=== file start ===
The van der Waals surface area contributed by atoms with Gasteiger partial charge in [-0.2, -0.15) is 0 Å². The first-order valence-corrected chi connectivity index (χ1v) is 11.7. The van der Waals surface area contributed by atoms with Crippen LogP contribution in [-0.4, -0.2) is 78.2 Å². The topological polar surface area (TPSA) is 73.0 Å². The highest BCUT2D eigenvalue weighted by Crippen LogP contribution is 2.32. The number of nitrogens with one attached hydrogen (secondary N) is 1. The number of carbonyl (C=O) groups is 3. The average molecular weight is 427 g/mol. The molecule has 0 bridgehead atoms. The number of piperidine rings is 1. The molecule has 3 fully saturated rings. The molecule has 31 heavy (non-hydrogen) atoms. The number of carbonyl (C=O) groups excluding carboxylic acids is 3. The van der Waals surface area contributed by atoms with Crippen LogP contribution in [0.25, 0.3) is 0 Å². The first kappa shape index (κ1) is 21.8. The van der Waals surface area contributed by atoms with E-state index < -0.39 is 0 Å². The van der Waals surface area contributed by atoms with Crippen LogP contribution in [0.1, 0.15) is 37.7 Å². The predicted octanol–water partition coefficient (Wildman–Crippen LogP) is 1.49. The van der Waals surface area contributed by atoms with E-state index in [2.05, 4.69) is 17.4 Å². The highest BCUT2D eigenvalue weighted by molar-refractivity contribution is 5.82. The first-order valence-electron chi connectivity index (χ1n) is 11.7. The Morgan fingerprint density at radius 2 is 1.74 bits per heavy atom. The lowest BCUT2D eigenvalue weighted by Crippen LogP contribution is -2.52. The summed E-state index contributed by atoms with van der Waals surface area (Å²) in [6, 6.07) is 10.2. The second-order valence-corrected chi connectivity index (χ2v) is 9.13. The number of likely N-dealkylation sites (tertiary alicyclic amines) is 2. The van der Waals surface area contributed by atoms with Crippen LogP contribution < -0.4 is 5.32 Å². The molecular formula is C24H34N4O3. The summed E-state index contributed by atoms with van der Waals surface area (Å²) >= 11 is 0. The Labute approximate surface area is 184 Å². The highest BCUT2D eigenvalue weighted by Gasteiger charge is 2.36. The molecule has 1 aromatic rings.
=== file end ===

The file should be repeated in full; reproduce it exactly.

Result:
The van der Waals surface area contributed by atoms with Gasteiger partial charge in [-0.2, -0.15) is 0 Å². The first-order valence-corrected chi connectivity index (χ1v) is 11.7. The van der Waals surface area contributed by atoms with Crippen LogP contribution in [-0.4, -0.2) is 78.2 Å². The topological polar surface area (TPSA) is 73.0 Å². The highest BCUT2D eigenvalue weighted by Crippen LogP contribution is 2.32. The number of nitrogens with one attached hydrogen (secondary N) is 1. The number of carbonyl (C=O) groups is 3. The average molecular weight is 427 g/mol. The molecule has 0 bridgehead atoms. The number of piperidine rings is 1. The molecule has 3 fully saturated rings. The molecule has 31 heavy (non-hydrogen) atoms. The number of carbonyl (C=O) groups excluding carboxylic acids is 3. The van der Waals surface area contributed by atoms with Crippen LogP contribution in [0.25, 0.3) is 0 Å². The first kappa shape index (κ1) is 21.8. The van der Waals surface area contributed by atoms with E-state index < -0.39 is 0 Å². The van der Waals surface area contributed by atoms with Crippen LogP contribution in [0.1, 0.15) is 37.7 Å². The predicted octanol–water partition coefficient (Wildman–Crippen LogP) is 1.49. The van der Waals surface area contributed by atoms with E-state index in [2.05, 4.69) is 17.4 Å². The highest BCUT2D eigenvalue weighted by molar-refractivity contribution is 5.82. The first-order valence-electron chi connectivity index (χ1n) is 11.7. The Morgan fingerprint density at radius 2 is 1.74 bits per heavy atom. The lowest BCUT2D eigenvalue weighted by Crippen LogP contribution is -2.52. The summed E-state index contributed by atoms with van der Waals surface area (Å²) in [6, 6.07) is 10.2. The second-order valence-corrected chi connectivity index (χ2v) is 9.13. The number of likely N-dealkylation sites (tertiary alicyclic amines) is 2. The van der Waals surface area contributed by atoms with Crippen LogP contribution < -0.4 is 5.32 Å². The molecular formula is C24H34N4O3. The summed E-state index contributed by atoms with van der Waals surface area (Å²) >= 11 is 0. The Labute approximate surface area is 184 Å². The highest BCUT2D eigenvalue weighted by Gasteiger charge is 2.36. The molecule has 1 aromatic rings.